[0168] In addition, properties of Examples 1 and 2, and Comparative Examples 2 and 3 were compared, and the results are shown in Table 8.
[Table 8]
 1st Cycle CECapac ity Reten tion Rate2Cacpc ity32 C Capacit y Retenti on Rate4Change in Thicknes S5Thickness During Charge and Discharge6
Comparative Example 2 (300 nm Si@C) 70 96.5 1390 97.5 45→58 (28%) 67→73 (9%)
Example 1 (300 nm Si@C_heat) 75 94 1257 92.4 43→53 (23%) 53→56 (5%)
Comparative Example 3 (1 µm Si@C) 60 97 997 93 48→57 µm (18%) 57→62 (9%)
Example 2 (1 µm Si@C_heat) 65 93 1290 - 43→55 (28%) 55→59 (7%)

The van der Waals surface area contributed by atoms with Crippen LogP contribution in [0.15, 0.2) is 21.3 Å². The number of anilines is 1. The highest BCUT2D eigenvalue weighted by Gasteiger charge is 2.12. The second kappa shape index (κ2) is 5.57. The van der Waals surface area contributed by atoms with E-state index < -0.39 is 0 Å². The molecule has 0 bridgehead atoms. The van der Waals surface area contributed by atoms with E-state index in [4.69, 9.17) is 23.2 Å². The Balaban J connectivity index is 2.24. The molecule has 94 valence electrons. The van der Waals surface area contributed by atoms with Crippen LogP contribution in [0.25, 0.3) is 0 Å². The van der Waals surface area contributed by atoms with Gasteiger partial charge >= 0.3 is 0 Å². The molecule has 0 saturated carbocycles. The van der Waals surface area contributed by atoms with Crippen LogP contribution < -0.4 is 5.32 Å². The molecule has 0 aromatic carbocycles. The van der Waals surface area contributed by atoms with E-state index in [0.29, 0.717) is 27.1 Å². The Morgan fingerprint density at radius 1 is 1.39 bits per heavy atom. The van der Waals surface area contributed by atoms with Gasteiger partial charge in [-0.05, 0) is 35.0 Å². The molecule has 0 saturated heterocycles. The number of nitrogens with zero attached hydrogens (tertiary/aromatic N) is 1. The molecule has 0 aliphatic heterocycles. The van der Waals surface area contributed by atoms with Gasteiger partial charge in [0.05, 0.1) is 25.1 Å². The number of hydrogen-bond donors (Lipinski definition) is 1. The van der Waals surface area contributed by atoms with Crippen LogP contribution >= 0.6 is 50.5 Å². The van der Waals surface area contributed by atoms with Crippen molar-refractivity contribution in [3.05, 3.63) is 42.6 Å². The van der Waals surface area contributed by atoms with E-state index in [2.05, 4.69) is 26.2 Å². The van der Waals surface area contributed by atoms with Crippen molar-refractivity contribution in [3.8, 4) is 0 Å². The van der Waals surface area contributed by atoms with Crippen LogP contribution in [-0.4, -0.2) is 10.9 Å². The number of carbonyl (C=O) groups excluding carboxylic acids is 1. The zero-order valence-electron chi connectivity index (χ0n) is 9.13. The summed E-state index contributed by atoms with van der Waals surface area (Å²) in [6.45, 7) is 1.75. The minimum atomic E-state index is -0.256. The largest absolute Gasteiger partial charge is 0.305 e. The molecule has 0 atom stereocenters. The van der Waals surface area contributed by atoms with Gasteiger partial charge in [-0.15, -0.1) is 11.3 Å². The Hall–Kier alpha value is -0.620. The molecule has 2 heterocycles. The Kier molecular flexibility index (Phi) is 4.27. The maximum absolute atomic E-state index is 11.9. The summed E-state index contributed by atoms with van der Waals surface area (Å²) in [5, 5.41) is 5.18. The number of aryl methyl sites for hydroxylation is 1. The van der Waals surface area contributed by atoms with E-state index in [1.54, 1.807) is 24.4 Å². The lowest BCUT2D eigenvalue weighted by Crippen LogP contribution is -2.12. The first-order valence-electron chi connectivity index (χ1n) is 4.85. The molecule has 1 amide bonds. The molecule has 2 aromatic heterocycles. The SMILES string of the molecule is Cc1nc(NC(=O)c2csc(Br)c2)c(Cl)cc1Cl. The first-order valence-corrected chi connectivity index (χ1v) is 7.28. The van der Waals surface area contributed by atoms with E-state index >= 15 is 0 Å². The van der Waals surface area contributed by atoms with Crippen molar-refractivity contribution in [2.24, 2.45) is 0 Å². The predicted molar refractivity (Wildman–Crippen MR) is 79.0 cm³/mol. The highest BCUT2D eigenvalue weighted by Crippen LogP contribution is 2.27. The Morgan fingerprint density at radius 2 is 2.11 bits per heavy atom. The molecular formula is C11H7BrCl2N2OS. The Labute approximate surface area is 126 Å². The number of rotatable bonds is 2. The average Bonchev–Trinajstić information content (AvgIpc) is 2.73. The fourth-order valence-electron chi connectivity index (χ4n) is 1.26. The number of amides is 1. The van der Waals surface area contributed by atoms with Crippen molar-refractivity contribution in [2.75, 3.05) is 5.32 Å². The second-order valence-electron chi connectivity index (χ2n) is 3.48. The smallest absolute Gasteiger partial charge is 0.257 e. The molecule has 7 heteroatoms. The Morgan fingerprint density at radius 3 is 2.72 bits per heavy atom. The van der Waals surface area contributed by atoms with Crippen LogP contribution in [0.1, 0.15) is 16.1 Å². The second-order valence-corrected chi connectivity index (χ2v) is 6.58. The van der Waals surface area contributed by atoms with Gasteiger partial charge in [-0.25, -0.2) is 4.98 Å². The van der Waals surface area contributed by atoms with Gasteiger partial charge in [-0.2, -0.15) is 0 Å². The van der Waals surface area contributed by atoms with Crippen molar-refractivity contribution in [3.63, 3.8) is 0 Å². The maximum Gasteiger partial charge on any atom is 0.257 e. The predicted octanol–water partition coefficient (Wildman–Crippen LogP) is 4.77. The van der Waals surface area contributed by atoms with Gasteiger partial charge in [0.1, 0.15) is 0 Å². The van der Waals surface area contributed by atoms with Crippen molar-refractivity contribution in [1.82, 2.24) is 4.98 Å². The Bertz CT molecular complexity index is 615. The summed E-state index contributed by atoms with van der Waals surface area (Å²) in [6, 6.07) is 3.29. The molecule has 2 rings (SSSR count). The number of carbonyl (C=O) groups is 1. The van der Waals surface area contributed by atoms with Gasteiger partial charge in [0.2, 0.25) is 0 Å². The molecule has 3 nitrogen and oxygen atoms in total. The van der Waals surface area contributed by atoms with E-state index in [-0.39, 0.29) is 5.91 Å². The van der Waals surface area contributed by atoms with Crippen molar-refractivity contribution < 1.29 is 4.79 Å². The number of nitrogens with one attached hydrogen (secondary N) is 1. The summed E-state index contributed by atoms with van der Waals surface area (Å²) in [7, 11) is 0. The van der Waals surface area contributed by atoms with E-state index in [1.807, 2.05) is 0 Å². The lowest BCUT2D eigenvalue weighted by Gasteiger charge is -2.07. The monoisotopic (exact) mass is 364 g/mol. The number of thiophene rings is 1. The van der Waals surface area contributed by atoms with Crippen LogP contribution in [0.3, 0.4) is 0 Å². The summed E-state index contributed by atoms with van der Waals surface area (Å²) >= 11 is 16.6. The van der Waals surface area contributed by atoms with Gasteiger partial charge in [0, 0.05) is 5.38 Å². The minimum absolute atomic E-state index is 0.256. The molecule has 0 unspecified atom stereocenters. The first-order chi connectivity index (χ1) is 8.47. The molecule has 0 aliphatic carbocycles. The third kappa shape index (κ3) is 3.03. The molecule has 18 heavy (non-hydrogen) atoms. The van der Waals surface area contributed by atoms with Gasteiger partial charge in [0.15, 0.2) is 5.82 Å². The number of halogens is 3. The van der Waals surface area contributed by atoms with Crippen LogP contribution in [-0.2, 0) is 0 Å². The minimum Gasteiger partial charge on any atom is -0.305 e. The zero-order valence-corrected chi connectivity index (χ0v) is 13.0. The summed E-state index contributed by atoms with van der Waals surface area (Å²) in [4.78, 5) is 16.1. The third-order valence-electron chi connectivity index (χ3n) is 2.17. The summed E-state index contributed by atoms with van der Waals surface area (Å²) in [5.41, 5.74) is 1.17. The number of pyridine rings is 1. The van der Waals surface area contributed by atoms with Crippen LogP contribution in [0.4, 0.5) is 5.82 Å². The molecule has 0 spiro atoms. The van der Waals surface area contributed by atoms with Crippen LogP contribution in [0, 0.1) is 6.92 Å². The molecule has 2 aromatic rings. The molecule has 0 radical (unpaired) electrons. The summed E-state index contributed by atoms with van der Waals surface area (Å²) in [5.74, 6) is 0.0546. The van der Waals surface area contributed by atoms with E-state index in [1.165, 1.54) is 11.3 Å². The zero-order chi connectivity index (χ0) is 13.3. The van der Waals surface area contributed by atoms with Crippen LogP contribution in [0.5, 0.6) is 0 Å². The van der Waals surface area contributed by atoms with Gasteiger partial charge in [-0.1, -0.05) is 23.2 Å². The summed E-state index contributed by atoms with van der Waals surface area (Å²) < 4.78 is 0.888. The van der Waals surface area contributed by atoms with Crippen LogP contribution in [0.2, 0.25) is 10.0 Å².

(1: unit was nm
2: based on @50 cycle
3: based on @50cycle (mAh/g)
4: with respect to 0.5 C
5: unit was um. Based on @50 cycle (discharge)
6: unit was um. Based on @50 (discharge) vs 51 (charge) cycle)


[0169] When examining FIG. 14 to FIG. 17, and Table 8, Coulombic efficiency at the first cycle was 70% in the battery using the composite prepared in Comparative Example 1 (300 nm Si@C), and 60% in the battery using the composite prepared in Comparative Example 2 (1 um Si@C).

[0170] When examining the results of the batteries using the composites prepared in Example 1 and Example 2 increasing a Si crystal size through heat treatment and progressing a process decreasing a specific surface area with respect to the batteries using the composites prepared in Comparative Examples 2 and 3, it was seen that first cycle Coulombic efficiency increased by approximately 5% regardless of the yolk-shell structure size.